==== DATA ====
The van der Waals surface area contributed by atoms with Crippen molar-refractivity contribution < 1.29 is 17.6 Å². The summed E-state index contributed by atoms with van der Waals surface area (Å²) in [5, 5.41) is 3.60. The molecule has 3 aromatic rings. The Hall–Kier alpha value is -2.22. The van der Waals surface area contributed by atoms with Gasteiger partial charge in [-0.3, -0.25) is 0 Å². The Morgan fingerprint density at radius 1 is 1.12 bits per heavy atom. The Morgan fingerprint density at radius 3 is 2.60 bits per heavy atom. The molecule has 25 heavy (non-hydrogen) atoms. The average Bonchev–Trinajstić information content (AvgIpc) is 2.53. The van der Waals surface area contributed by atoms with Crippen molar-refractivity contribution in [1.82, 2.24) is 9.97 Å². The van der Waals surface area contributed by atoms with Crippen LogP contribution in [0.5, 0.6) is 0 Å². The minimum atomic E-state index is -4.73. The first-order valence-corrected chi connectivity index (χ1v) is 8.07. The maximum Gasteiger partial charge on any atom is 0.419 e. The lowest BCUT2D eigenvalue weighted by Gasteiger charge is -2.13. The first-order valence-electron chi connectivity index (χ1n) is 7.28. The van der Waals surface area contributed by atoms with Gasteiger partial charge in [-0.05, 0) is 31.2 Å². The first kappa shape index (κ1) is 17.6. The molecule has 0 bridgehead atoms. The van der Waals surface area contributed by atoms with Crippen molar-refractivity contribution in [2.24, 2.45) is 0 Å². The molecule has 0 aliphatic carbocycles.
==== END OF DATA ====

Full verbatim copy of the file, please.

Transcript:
The van der Waals surface area contributed by atoms with Crippen molar-refractivity contribution < 1.29 is 17.6 Å². The summed E-state index contributed by atoms with van der Waals surface area (Å²) in [5, 5.41) is 3.60. The molecule has 3 aromatic rings. The Hall–Kier alpha value is -2.22. The van der Waals surface area contributed by atoms with Gasteiger partial charge in [-0.3, -0.25) is 0 Å². The Morgan fingerprint density at radius 1 is 1.12 bits per heavy atom. The Morgan fingerprint density at radius 3 is 2.60 bits per heavy atom. The molecule has 25 heavy (non-hydrogen) atoms. The average Bonchev–Trinajstić information content (AvgIpc) is 2.53. The van der Waals surface area contributed by atoms with Crippen molar-refractivity contribution in [1.82, 2.24) is 9.97 Å². The van der Waals surface area contributed by atoms with Crippen LogP contribution in [0.5, 0.6) is 0 Å². The minimum atomic E-state index is -4.73. The first-order valence-corrected chi connectivity index (χ1v) is 8.07. The maximum Gasteiger partial charge on any atom is 0.419 e. The lowest BCUT2D eigenvalue weighted by Gasteiger charge is -2.13. The first-order valence-electron chi connectivity index (χ1n) is 7.28. The van der Waals surface area contributed by atoms with Gasteiger partial charge in [-0.05, 0) is 31.2 Å². The first kappa shape index (κ1) is 17.6. The molecule has 0 bridgehead atoms. The van der Waals surface area contributed by atoms with Crippen molar-refractivity contribution in [2.24, 2.45) is 0 Å². The molecule has 0 aliphatic carbocycles.